Improvement in partial Mayo score observed at maintenance baseline was maintained in the UST groups through week 44. The proportion of patients in the UST q12w group in partial Mayo remission and symptomatic remission was maintained through week 44, while the proportion of patients in the placebo group who achieved partial Mayo remission and symptomatic remission decreased over time through week 44. The proportion of patients in the UST q8w group in partial Mayo remission and symptomatic remission decreased slightly toward week 8 but was generally maintained through week 44 thereafter (Supplementary Fig. 3). Median IBDQ scores at week 44 were maintained in the UST q12w group and slightly decreased in the UST q8w group, while they decreased considerably in the placebo group (Supplementary Table 2). Concentrations of F-CP decreased in the UST 90 mg q12w group and were maintained in the UST 90 mg q8w group through week 44, but increased in placebo. The CRP concentrations were maintained in both the UST groups but increased in the placebo group through week 44 (Supplementary Fig. 3). More patients who were naïve to biologic therapy or did not have a history of biologic failure, had numerically higher clinical remission and clinical response at week 44 compared to those who had a history of biologic failure (Supplementary Table 2).

Among patients who had delayed response to UST in induction study, 2/22 (9.1%) patients achieved clinical remission at week 44 and 14/22 (63.6%) patients maintained clinical response through week 44 in the maintenance study.

4. Safety

Through week 8 of induction, AEs in East-Asian patients were reported in 19/44 (43.2%) in the UST 130 mg, 21/45 (46.7%) in the UST 6 mg/kg and 18/44 (40.9%) patients in the placebo group (Table 2). Commonly reported AEs occurring in >5% of patients in any group included viral upper respiratory tract infections and headache. One patient who received UST 130 mg at week 0 had a serious AE of gastroenteritis. No malignancies were reported in the East-Asian population through week 8 in the induction study.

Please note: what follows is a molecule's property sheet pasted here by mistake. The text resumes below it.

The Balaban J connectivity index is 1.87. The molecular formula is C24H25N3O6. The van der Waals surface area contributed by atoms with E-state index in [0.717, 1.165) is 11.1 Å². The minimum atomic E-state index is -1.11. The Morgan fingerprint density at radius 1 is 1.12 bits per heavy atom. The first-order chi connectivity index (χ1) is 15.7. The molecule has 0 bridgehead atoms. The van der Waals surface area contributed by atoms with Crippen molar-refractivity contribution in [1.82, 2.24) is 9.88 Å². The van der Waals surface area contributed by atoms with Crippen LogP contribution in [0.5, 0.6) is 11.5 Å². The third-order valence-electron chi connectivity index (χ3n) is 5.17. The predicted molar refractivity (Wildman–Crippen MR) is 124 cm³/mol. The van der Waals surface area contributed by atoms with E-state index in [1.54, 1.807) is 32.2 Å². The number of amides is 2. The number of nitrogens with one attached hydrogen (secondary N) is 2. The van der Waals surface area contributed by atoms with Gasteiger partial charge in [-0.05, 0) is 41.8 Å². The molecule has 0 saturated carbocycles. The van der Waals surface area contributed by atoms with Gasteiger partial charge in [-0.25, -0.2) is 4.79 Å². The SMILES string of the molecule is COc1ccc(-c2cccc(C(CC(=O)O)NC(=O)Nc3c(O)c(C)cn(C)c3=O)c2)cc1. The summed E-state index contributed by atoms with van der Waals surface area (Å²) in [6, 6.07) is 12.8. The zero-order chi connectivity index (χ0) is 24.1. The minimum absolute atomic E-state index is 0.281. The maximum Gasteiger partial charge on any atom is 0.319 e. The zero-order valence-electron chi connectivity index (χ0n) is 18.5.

Summary of Adverse Events

Among patients who were re-randomized in the maintenance study, the percentage of patients with ≥1 AEs in the randomized UST 90 mg q8w, UST 90 mg q12w, and placebo groups was 73.1%, 81.0%, and 90.3% through week 44 in the maintenance study, respectively (Table 2). Six patients who received UST treatment in the maintenance study had a serious AE (the UST 90 mg q12w group, n=1 [enteritis]; the UST 90 mg q8w group, n=5 [2 cases of UC, a case of colon cancer and dermatitis, rectal adenoma, and pyrexia]). One patient in the UST 90 mg q8w group was diagnosed with colon cancer at day 2 of maintenance study, however, this event was not considered by the investigator to be study drug-related.

In the maintenance study, only one patient in the placebo group experienced injection-site reaction (Table 2).

There were no deaths reported in the East-Asian population during the induction or maintenance studies, nor any cases of opportunistic infection, tuberculosis, or cardiovascular events.

5. Pharmacokinetics and Immunogenicity

In the induction as well as the maintenance study, the serum concentrations of UST in the East-Asian patients were generally comparable with those observed in non-Asian patients (Supplementary Fig. 4). Dose dependent serum concentrations of UST were observed in East-Asian patients in the induction study (median concentrations were 42.77 and 120.07 μg/mL at 1-hour post-dose on week 0, and 2.28 and 5.80 μg/mL at week 8 for UST 130 mg and UST 6 mg/kg, respectively). In East-Asian patients in the maintenance study, higher serum trough concentrations of UST at steady state were observed for UST 90 mg q8w compared to those for UST 90 mg q12w (median concentrations were 2.36 to 2.99 μg/mL compared to 0.86 to 0.88 μg/mL) (Supplementary Fig. 4). Among East-Asian patients with appropriate samples, 2/117 (1.7%) patients (UST 130 mg, n=1; UST 6 mg/kg, n=1) were positive for antibodies to UST through induction week 8. Through week 44 of maintenance, 5 out of 100 (5.0%) patients who were in clinical response with IV UST during induction study were randomized to each group (placebo, n=3; UST 90 mg q12w, n=1; UST 90 mg q8w, n=1) were positive for antibodies to UST. Of the 5 treated patients who were positive for antibodies to UST, 4/5 (80%) were positive for neutralizing antibodies.